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R&D Tax Credits - Is your innovation being rewarded?

Although R&D Tax Credits have been available to businesses since 2000, many SME companies are not aware that they could be eligible for this valuable tax credit, worth up to 33.35p in the £1.

The R&D Tax Credits Scheme is looking to reward companies that have made an advance in science and technology by overcoming a scientific or technological uncertainty to achieve this advance.

It is the wording identified above that tends to make companies think that they do not qualify for R&D Tax Credits; with many believing that this restricts the tax credits to white coat scientific research or believing that overcoming problems is part of their day to day job. However, H M Revenue & Customs’ (HMRC) guidelines relating to R&D demonstrate that the tax credits are available to a much wider audience.

An advance in science and technology can include creating new processes, products or services, making appreciable improvements to existing ones and even using science and technology to duplicate existing processes, products and services in a new way. This is not restricted to ‘white coat’ research but can be equally applied to ‘brown coat’ development work in design and engineering that involves overcoming difficult technological problems.

The key to filing a successful R&D claim is to show that the work the company has carried out has extended overall knowledge in a field of science and technology and that the uncertainty involved in the project could not be readily resolved by a competent professional or solutions to the uncertainty were not common knowledge in the industry.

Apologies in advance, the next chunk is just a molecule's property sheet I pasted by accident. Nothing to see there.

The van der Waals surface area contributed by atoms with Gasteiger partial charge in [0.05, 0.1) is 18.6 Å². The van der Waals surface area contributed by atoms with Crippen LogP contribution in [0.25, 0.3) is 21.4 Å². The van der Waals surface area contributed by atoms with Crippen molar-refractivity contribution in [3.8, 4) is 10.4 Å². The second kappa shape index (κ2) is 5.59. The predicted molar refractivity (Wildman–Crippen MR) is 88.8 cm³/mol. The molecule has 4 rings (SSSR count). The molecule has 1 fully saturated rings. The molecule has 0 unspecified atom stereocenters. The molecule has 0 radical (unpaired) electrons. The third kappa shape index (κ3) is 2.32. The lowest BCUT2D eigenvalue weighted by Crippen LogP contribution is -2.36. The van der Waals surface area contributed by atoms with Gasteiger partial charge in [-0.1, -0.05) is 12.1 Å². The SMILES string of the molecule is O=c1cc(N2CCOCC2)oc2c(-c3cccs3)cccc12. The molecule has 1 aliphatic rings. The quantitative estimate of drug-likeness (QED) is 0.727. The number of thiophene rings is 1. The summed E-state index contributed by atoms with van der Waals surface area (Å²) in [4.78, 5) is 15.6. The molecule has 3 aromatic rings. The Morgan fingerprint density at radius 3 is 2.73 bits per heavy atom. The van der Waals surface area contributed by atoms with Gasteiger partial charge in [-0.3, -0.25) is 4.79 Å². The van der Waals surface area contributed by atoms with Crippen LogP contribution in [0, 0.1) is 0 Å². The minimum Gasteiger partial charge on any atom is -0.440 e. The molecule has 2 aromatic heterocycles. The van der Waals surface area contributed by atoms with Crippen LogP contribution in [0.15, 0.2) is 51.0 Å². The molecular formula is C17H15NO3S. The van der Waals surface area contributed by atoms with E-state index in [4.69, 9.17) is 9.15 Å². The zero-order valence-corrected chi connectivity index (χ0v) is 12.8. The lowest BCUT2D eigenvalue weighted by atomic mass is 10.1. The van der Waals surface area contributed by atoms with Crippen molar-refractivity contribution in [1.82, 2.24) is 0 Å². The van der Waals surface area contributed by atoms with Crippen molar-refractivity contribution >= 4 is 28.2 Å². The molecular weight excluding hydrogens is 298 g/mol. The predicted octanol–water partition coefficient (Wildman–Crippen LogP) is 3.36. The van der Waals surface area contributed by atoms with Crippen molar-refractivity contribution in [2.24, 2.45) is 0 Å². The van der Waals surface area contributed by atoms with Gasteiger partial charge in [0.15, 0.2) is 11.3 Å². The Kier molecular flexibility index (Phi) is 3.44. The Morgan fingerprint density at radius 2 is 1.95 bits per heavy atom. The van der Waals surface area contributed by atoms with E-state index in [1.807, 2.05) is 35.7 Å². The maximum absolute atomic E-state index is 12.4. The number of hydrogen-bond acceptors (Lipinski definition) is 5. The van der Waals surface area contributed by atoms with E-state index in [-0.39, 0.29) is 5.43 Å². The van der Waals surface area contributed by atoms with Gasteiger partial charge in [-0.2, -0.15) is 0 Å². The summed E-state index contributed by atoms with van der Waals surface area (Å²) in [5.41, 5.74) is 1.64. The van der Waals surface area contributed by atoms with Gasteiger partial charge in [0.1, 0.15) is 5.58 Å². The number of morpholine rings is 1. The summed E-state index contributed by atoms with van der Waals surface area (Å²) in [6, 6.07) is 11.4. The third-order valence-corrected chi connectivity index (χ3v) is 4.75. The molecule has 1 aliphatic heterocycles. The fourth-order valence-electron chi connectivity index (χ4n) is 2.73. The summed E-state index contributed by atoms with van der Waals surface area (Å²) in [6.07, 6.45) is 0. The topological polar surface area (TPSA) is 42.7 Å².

Examples of areas where successful claims have been made include software development, engineering design, product development, new construction techniques, bio-energy, cleantech, agri-food and life and health sciences.

In terms of the costs that qualify for R&D, the main cost will be a proportion of staff member’s salary including national insurance contributions that relates to R&D. Other costs that can be claimed for include third party contractor costs, materials used for prototypes and software used for R&D purposes.

For every £1 spent on R&D costs the company is entitled to an additional £1.30 as a deduction against trading profits. For a profit making company, this will equate to an additional 24.9p of tax credits for every £1 spent on R&D. For a loss making company, generally this will equate to a cash repayment of 33.35p for every £1 spent on R&D.

If you have a December year end then there is still time to consider if the company has undertaken any R&D activities in the 2016 year end. A claim would need to be submitted by 31 December 2018 as otherwise you could miss out on a year’s worth of R&D Tax Credits.

The average claim size for an SME throughout the country, per HMRC statistics released in September 2017 for the 2015/16 tax year is £61,514 with an average size North West claim being £39,301. The manufacturing, IT and Professional, scientific or technical services sectors are the biggest claimants of R&D but we have also had experience of claiming R&D Tax Credit in the Education, Agriculture and Construction sectors.

For advice and guidance on R&D Tax Credits and if it is applicable to your business please contact Phil Hartley for a no obligation conversation.

Written September 2018.

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Strength in Numbers Autumn 2018
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